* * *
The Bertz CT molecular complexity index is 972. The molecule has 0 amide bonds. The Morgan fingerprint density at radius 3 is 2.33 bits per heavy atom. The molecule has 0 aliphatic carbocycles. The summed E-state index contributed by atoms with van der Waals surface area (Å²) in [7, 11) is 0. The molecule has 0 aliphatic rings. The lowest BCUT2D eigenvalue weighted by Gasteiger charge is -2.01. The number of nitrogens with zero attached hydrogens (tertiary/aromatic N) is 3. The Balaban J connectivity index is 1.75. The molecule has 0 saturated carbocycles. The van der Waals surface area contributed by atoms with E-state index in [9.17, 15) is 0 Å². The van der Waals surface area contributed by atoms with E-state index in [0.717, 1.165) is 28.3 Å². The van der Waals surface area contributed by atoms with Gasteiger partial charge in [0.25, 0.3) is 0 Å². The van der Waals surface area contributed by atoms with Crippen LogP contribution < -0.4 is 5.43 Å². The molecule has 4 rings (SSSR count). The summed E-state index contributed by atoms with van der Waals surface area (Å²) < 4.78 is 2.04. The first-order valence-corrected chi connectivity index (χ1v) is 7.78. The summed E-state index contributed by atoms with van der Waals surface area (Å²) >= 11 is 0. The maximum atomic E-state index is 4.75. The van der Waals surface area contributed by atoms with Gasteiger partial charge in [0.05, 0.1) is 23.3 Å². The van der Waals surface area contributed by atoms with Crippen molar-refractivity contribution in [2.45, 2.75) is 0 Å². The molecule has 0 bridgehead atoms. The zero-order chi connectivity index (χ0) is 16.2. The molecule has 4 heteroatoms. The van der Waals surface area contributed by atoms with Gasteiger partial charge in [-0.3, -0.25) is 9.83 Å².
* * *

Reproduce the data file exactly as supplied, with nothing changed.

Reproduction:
The Bertz CT molecular complexity index is 972. The molecule has 0 amide bonds. The Morgan fingerprint density at radius 3 is 2.33 bits per heavy atom. The molecule has 0 aliphatic carbocycles. The summed E-state index contributed by atoms with van der Waals surface area (Å²) in [7, 11) is 0. The molecule has 0 aliphatic rings. The lowest BCUT2D eigenvalue weighted by Gasteiger charge is -2.01. The number of nitrogens with zero attached hydrogens (tertiary/aromatic N) is 3. The Balaban J connectivity index is 1.75. The molecule has 0 saturated carbocycles. The van der Waals surface area contributed by atoms with E-state index in [9.17, 15) is 0 Å². The van der Waals surface area contributed by atoms with E-state index in [0.717, 1.165) is 28.3 Å². The van der Waals surface area contributed by atoms with Gasteiger partial charge in [0.25, 0.3) is 0 Å². The van der Waals surface area contributed by atoms with Crippen LogP contribution < -0.4 is 5.43 Å². The molecule has 4 rings (SSSR count). The summed E-state index contributed by atoms with van der Waals surface area (Å²) < 4.78 is 2.04. The first-order valence-corrected chi connectivity index (χ1v) is 7.78. The summed E-state index contributed by atoms with van der Waals surface area (Å²) >= 11 is 0. The maximum atomic E-state index is 4.75. The van der Waals surface area contributed by atoms with Gasteiger partial charge in [0.05, 0.1) is 23.3 Å². The van der Waals surface area contributed by atoms with Crippen molar-refractivity contribution in [2.45, 2.75) is 0 Å². The molecule has 0 bridgehead atoms. The zero-order chi connectivity index (χ0) is 16.2. The molecule has 4 heteroatoms. The van der Waals surface area contributed by atoms with Gasteiger partial charge in [-0.3, -0.25) is 9.83 Å².